As the album’s title suggests Phronesis changes the perception of jazz by viewing it from a different angle. Part of the Anglo-Danish band’s secret has been solving the problem of sonic transparency when piano (Ivo Neame), bass (Jasper Hoiby) and drums (Anton Eger) are played together, whether improvising or enunciating superbly crafted compositions. In most such trios the cymbals wash out the piano’s overtones while the piano swamps the bass. There’s no crime in having musical foregrounds and backgrounds, but the members of Phronesis have found how to bring all three instruments into equal focus for a remarkable proportion of the time, so that the music’s heart and soul lies in the micro-interaction.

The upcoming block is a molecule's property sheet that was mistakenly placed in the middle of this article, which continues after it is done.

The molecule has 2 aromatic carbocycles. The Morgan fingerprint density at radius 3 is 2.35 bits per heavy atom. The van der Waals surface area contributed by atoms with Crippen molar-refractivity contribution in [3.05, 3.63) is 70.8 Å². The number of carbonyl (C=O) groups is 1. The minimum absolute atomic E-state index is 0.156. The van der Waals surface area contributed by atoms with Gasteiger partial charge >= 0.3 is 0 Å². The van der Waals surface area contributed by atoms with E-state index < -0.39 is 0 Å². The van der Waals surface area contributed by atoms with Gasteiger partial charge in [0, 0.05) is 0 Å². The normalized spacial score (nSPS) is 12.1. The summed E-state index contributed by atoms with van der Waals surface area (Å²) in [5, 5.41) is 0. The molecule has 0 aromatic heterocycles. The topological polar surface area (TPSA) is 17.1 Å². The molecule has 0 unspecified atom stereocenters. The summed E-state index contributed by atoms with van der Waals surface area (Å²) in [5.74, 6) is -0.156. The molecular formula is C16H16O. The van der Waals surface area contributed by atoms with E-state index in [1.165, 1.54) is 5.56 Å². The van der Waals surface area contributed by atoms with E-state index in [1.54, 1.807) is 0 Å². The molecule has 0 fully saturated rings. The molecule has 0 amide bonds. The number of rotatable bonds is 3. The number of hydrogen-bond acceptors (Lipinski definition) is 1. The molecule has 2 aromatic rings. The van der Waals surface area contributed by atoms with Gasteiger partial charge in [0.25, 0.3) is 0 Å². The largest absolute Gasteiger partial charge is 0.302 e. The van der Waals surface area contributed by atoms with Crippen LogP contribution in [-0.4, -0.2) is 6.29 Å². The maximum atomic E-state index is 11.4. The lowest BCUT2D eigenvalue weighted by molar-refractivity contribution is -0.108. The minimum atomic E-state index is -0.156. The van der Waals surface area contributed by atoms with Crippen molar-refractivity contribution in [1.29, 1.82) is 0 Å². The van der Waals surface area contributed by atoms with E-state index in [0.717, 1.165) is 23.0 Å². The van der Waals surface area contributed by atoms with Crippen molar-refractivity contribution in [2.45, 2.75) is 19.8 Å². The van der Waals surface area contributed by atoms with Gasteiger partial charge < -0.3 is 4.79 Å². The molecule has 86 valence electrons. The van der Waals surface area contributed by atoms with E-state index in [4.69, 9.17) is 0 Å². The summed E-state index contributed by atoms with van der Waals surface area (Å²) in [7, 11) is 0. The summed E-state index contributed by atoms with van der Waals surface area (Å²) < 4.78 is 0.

Parallax is the finest iteration of this ideal so far, containing such gripping narratives as Hoiby’s Stillness, which seems to be the stillness before something especially nasty happens. Aided by exquisite recording the bass can loom monumentally from the piano’s dancing agitation and the intricate and dramatic puzzle being enacted by the drums. This band exemplifies the current state of the art – at least from one perspective.